One of the most touching things about this exhibition is that it enables you to see the artist at work. As some of the creamy white used for the background, for example, has worn off, it has revealed the bars of a chair put in the wrong place, painted over and repositioned, or the staff held by Neb-Amun pulled in closer to his body. The corrections, Parkinson says, are always in the direction of making the composition tighter, the picture fuller.
Neb-Amun must have been pleased. Solid in his position in the accountancy department at Karnak, married to "the lady of the house, whom he loves", and blessed with at least one child, he was in a position to commission the must-have of the gentleman, his burial house. And what a house he got. The commentary on the exhibition makes a little too much, I think, of the fact that they express an "idealised" portrait of the life of the "elite"; that they are "aspirational" representations of a life that the common, labouring Egyptian was not in a position to have. You could say the same of any formal portrait of well-to-do folk in any society that had reason to be pleased with itself - and Egypt, in 1350BC, had plenty.
This was the reign of Amenhotep III. In a few years his son, Amenhotep IV, would change his name to Akhenaten and set in motion the crisis that would almost destroy the state. But when Neb-Amun was building his burial house the country was enjoying an economic boom, international relations and trade were at their most expansive, and the land hummed with great construction projects. Egypt was at the pinnacle of the classical phase of its civilisation. Three reigns previously, Tuthmosis III had taken on the kings and chieftains nibbling away at his borders and won decisive victories that spread Egyptian hegemony to the Fourth Cataract south and well into Syria in the north, establishing, in fact, what was then a "global" empire. Ra, Egypt's sun-god, instead of overseeing the Nile Valley, became - as Tuthmosis described - the god "who seeth the whole earth hourly". Thebes was not just the heart of the empire but a cosmic capital. And Karnak was its Whitehall. And Neb-Amun was in charge of a portion of the treasure flowing into and out of it.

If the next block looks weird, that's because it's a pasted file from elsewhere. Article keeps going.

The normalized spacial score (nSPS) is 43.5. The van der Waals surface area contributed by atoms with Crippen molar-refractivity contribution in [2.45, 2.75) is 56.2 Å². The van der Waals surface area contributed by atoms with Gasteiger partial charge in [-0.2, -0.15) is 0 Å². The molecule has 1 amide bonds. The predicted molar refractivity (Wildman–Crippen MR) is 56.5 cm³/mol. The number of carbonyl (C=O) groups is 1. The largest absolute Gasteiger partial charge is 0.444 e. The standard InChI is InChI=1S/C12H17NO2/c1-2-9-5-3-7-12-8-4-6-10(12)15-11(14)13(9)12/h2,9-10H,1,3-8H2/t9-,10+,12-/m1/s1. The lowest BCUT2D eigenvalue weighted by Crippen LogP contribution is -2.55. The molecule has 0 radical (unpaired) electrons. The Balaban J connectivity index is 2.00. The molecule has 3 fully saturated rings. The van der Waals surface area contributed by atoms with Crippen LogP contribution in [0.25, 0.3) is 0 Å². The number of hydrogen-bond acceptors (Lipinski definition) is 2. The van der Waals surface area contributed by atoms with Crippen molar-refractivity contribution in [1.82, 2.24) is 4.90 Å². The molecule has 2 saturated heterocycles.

The pleasant burial house is part of the Egyptians' constant attempt to turn death into something they could live with. At this happy moment in Egypt's history, Neb-Amun's artists presented him with a burial house exuberant with comfort and optimism. It puts the question: What death is this that so teems with life?
Parkinson says that the new gallery aims to present its exhibits as art, and to spark a dialogue between the living and the dead. The director of the museum, Neil MacGregor, has argued that it was established for the benefit of all nations, and he is seeking to return the institution to the founding principles parliament set for it in 1753: "to allow visitors to address through objects, both ancient and more recent, questions of contemporary politics and international relations." Well, the new gallery is in the eye of the storm of both contemporary politics and international relations. It's just as well that MacGregor believes the museum's remit to be "about understanding the world, both through the past and through what's going on now", because everything about the gallery, from the acquisition of the exhibits to its funding and naming, represents a spectacular learning opportunity.
By a curious coincidence, another "message" that reaches us from 1350BC - besides the Neb-Amun paintings - is the "Amarna Correspondence": some 300 letters on clay tablets that were stored in the royal archives in Akhenaten's city, n ow Amarna. Mainly from Canaanite chiefs to Egypt's pharaohs and written over a period of about 30 years, they paint a picture of Egypt's relationship with Palestine and her investment in the rich coastal trading cities of Gaza and Acca. Among them are nine letters asking for Egypt's help in repelling marauders.
I am writing this article in Cairo. Out of my window I can see the 15th of May flyover. The traffic is slow because a kind of checkpoint has been set up on one of its exits as the government tries to control the protests sweeping the country. In my living-room the TV is switched off because I'm trying to finish this piece. I began it inspired by my visit to the gallery in early December and I'm trying to finish it now and not be distracted by what's going on, by the news, by the cause of the protests, by Gaza.